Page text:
How to Service CV Joints on Your ATV
They may not be talked about often, but CV joints are a crucial part of your ATV that sometimes require service. Read this post to recognize the signs of CV joint issues and learn how to service CV joints.
Why CV Joints Must be Serviced
Your ATV's CV joints connect the axle to the driveshaft and transfer the torque from the transmission consistently to the axle and the drive wheels. They give the axle a necessary flexibility and bounce to withstand the punishment of off-roading.
Like most parts of any machine, CV joints degrade with time and wear.
What Can a Bad CV Joint Cause?
A bad CV joint can reduce the ATV's steering capabilities and potentially make it uncontrollable. If you're noticing symptoms of a bad CV joint, you need to discover the cause and service the joint asap.
How Do I Know if My ATV CV Joint is Bad?
There may be several indicators that your ATV's CV joint is bad. You may:
- hear a clicking or popping noise when making tight turns.
- notice shuddering, clunking, or vibrating when accelerating or decelerating.
- feel unexplained changes in turning or steering.
What are the Common Procedures of CV Joints Maintenance?
If you seem to be experiencing problems with your CV joint, the first thing you or a mechanic should do is determine the exact source of the problem. Connected components could cause the same symptoms, and there could be various things wrong with your CV joint that would require different kinds of repair or a replacement.
Things you'll need
If you'll be working on your CV joint yourself, you'll need:
- paper towels
- chemical-resistant disposable gloves
- CV grease (it has to be CV grease)
- CV boot bands
- spring clip
- contact or carb cleaner
- a drift punch
- band cutters
- snap ring pliers
- a dead-blow plastic hammer
- common tools
To service CV joints
Most CV joints have metal bands that you'll have to cut off. Use the band cutters to do this. The cutters should have curved ends that will help you carefully cut the bands without damaging the boot.
Slide the boot up the axle shaft to expose the greasy inner workings of the CV joint.
Clean enough of the grease out that you can see the spring inside the CV joint. You can then remove the spring with a screwdriver.
Once the spring is out of the way, you can remove the ball bearings and race to clean and inspect them. You can reuse them if they check out okay.
Expose the snap ring and use the snap-ring pliers to very carefully remove it.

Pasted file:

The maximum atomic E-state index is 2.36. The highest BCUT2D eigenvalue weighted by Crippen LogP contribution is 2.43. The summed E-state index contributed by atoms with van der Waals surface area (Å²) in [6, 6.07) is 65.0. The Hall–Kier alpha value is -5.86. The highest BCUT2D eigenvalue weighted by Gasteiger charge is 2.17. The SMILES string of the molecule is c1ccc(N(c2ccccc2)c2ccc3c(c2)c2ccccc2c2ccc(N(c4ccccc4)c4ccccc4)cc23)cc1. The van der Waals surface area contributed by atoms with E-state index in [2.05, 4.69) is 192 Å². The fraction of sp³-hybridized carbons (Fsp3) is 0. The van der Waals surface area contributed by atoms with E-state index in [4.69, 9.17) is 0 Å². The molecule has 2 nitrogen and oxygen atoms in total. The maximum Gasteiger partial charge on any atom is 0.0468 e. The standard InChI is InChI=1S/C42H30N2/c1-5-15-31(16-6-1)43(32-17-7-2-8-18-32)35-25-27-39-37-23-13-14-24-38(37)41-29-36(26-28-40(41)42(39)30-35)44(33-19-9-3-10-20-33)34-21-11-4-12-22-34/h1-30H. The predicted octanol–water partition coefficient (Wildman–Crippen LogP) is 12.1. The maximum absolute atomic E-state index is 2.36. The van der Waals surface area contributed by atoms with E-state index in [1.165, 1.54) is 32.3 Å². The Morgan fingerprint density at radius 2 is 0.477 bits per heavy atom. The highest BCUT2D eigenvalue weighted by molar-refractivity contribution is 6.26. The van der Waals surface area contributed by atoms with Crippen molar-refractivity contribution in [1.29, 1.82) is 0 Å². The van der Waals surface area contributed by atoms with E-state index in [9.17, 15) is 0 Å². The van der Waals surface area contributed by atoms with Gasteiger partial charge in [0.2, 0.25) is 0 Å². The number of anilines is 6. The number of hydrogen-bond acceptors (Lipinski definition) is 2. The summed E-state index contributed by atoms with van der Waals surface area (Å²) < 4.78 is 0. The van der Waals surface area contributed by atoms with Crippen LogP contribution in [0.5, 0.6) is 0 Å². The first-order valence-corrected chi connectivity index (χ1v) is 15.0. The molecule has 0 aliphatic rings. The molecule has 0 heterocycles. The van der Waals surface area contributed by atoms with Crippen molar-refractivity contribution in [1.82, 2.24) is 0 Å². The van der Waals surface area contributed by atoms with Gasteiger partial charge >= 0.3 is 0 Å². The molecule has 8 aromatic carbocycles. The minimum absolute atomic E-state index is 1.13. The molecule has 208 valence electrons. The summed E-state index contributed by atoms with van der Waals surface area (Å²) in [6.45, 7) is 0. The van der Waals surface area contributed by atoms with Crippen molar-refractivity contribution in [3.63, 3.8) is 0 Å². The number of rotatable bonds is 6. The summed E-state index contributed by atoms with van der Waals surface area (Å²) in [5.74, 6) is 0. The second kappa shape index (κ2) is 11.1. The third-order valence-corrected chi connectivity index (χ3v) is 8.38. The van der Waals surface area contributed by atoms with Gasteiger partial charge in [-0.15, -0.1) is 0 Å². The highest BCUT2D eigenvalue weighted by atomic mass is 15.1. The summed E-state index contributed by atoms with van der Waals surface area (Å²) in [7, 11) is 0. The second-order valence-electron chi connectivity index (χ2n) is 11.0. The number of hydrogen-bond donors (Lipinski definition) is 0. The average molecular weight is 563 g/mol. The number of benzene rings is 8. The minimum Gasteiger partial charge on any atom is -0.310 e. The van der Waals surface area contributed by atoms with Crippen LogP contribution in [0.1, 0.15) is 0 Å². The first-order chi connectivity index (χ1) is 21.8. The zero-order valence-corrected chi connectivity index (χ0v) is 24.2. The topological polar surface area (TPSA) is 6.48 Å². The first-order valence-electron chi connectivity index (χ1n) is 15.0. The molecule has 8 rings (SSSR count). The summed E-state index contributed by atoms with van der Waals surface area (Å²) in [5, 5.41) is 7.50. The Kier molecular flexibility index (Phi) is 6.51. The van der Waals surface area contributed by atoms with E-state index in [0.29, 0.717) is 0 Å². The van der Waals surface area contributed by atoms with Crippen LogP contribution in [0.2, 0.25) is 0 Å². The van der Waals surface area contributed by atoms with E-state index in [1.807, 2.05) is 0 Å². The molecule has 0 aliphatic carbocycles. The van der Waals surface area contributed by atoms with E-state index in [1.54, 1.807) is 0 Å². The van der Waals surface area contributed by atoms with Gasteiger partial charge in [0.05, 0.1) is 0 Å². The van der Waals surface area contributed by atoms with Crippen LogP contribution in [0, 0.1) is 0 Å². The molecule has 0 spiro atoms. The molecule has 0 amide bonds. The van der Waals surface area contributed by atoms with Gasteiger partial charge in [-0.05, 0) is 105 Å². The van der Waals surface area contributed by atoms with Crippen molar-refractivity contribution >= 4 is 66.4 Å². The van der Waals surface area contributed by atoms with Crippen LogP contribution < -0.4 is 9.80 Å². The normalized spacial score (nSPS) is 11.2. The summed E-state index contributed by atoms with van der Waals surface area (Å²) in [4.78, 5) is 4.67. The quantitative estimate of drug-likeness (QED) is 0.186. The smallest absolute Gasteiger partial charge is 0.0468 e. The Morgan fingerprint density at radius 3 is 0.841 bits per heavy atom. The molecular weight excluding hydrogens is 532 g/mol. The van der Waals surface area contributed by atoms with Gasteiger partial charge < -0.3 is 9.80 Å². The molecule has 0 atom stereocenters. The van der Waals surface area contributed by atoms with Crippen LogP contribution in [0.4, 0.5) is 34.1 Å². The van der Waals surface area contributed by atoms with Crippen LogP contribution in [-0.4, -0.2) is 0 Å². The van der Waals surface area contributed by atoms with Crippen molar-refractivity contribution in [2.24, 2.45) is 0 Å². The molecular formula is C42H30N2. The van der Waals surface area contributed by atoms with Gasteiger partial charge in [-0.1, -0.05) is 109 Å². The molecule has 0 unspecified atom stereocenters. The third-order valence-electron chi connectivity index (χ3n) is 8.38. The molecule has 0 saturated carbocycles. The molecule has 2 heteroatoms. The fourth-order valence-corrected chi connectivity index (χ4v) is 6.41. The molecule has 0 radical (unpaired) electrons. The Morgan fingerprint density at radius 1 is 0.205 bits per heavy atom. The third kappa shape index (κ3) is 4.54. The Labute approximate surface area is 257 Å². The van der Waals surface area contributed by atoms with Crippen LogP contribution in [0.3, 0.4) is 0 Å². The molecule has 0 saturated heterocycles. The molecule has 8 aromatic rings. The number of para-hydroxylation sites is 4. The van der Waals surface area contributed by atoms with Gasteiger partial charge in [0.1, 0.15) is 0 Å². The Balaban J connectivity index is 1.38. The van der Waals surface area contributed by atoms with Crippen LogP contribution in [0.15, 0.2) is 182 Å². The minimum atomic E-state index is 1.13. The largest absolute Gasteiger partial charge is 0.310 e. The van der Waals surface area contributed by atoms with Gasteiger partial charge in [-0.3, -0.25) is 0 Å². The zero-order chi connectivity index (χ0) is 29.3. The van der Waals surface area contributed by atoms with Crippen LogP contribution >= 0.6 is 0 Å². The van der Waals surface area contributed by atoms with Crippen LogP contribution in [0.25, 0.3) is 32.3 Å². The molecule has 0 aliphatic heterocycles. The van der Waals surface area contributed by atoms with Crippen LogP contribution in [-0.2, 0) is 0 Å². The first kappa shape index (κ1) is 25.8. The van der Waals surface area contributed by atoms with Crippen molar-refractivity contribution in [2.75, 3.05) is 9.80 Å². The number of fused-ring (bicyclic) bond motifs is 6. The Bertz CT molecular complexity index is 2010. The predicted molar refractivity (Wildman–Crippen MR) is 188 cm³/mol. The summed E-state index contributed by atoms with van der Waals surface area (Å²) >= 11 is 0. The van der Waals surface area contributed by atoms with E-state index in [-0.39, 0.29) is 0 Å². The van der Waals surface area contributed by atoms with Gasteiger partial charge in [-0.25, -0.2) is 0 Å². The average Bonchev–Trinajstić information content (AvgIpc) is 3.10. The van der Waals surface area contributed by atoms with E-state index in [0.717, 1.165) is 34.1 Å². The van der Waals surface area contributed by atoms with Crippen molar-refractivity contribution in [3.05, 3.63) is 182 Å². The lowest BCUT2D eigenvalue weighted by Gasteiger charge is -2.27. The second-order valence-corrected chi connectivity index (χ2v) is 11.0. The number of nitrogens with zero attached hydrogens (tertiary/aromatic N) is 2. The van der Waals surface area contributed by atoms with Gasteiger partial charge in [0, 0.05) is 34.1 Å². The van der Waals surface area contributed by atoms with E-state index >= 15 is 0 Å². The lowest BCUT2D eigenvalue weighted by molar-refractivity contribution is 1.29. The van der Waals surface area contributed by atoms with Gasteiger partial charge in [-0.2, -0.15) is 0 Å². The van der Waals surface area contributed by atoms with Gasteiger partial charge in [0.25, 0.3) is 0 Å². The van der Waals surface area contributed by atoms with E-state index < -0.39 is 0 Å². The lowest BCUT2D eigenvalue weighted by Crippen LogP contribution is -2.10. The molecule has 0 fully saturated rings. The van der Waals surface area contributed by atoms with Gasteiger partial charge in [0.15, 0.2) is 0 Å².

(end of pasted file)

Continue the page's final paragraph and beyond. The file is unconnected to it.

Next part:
You should be able to remove the CV off the axle and remove and check the boot.
Each of the parts you removed needs to be clean and inspected for wear and damage. A tiny bit of wear is normal.
If you notice a problem, purchase replacement parts or a CV joint kit.
If everything checks out, you can put the boot and inner and outer races back on the axle. One edge of the snap rings will be sharper than the other. Make sure the sharp edge is facing the end of the axle.
Grease the ball bearings and put them back in the race. Grease the races too.
You want to use plenty of grease without going overboard. The groove ground on the axle should not be greased because the boot needs to lock into it.
Use the remaining CV grease in the bag you've opened to fill the CV cup.
Push the bearing back into the cup. This will push the grease into the places it needs to go.
If you can't see the spring-clip groove, push the grease back to expose it. A new spring-clip is usually your best bet, but if your spring has enough strength to fit firmly into the groove, you could still use it.
Clean the axle, cup, and boot with the carb or contact cleaner. You don't want grease to impair the boot's ability to grab onto the cup or it may pop off sometime while you're riding.
There should be ridges on the axle to show how far to compress the boot. You can use zip-ties to hold it in place while you work.
That was just one CV joint.
Inspecting the hub end is similar to the one you just did, but you don't have to take everything apart.
Pull the boot back and use the punch on the inner race to gently force the stub axle off the shaft.
Clean and inspect the inside of the cup without removing the inner workings.
Again, if you notice problems, buy replacement parts or a CV joint kit.
If it's fine, use your other bag of CV grease to cover all the inner workings and fill the cup.
Line the splines in the stub axle together.
Use the dead-blow plastic hammer to drive the stub back on.
Take the banding tool to make the band snug, and the bend it over and hammer the band and tabs into place. Trim the excess band off and do this on all the boot joints.
Put the axle back in place.
If you don't want to do this yourself because you don't feel comfortable or don't want to purchase the tools, you can always take the machine to the mechanic.